New clues in mystery of Horsham tree that’s among the oldest in England
New clues have been revealed over the mystery of an ancient tree that has been growing in a South Downs churchyard for thousands of years.
The tree - a yew at St Giles Church in Coldwaltham - is among the oldest in England and has attracted much speculation over its exact age.
Some people, including Horsham District Council experts, have estimated its age at 1,000 years, but others have said it is at least 2,000 years old and some - including Arun Churches - say it is an amazing 3,000 years old.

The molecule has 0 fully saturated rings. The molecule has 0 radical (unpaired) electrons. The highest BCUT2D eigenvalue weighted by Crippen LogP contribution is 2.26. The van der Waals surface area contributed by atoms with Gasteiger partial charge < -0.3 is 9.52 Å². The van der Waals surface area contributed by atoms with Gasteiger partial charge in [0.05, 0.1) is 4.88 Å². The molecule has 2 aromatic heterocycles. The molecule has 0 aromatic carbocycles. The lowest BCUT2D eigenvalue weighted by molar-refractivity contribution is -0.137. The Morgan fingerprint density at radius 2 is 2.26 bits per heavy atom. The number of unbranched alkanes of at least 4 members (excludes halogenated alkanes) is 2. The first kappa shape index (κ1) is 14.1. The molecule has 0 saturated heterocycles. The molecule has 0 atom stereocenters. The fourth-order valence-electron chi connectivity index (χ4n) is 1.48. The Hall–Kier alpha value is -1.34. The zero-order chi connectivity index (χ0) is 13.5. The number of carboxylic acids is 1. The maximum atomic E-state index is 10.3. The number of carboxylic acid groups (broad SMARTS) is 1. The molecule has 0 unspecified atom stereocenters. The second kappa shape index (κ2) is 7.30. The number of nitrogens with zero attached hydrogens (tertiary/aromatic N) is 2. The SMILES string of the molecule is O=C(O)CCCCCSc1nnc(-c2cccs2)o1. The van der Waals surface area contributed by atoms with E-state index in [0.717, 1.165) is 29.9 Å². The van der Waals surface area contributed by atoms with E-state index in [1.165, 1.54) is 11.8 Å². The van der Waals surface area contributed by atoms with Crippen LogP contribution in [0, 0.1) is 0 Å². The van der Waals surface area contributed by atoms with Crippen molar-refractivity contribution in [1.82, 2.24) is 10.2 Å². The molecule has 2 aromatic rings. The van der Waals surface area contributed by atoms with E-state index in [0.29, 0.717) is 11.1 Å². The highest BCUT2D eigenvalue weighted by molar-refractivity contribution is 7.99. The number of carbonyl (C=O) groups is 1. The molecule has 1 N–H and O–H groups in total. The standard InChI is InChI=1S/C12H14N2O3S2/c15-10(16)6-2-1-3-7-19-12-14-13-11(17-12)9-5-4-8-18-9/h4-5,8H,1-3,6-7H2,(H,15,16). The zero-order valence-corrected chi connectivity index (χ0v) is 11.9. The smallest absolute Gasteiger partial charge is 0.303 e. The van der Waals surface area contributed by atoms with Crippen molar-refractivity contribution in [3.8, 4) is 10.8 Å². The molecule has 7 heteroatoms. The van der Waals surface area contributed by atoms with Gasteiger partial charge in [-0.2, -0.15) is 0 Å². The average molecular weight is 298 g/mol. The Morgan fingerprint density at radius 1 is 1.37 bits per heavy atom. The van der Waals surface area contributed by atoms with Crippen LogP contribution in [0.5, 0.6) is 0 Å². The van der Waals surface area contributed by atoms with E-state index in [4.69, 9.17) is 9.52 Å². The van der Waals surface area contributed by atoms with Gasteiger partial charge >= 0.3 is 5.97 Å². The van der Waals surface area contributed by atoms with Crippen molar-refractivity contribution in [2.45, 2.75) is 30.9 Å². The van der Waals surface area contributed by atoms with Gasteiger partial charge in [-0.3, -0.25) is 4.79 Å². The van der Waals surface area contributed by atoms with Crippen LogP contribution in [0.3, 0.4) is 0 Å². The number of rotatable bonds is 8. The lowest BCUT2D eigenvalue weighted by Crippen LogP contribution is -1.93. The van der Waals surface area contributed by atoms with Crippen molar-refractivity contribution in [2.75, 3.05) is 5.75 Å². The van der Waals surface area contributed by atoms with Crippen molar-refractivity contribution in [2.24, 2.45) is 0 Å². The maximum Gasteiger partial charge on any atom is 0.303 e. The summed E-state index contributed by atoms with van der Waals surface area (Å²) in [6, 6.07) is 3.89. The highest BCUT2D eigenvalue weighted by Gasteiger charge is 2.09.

And this week the vicar of St Giles, Father Peter Mallinson, agreed, putting its age also at 3,000 years - meaning it was already ancient before the birth of Christianity.
“The tree was here before the church was built,” he said. “The original church is Saxon and the Saxons very much respected these ancient trees.”
St Giles was built around 1,200 AD towards the end of the Dark Ages which spanned Britain for around six centuries from 410-1066.
The inside of the St Giles’ yew is now hollow but “growing on the outside,” according to Father Peter.
A sign in the churchyard reads: “This yew tree is one of the 12 oldest in the country and is the subject of a tree preservation order.”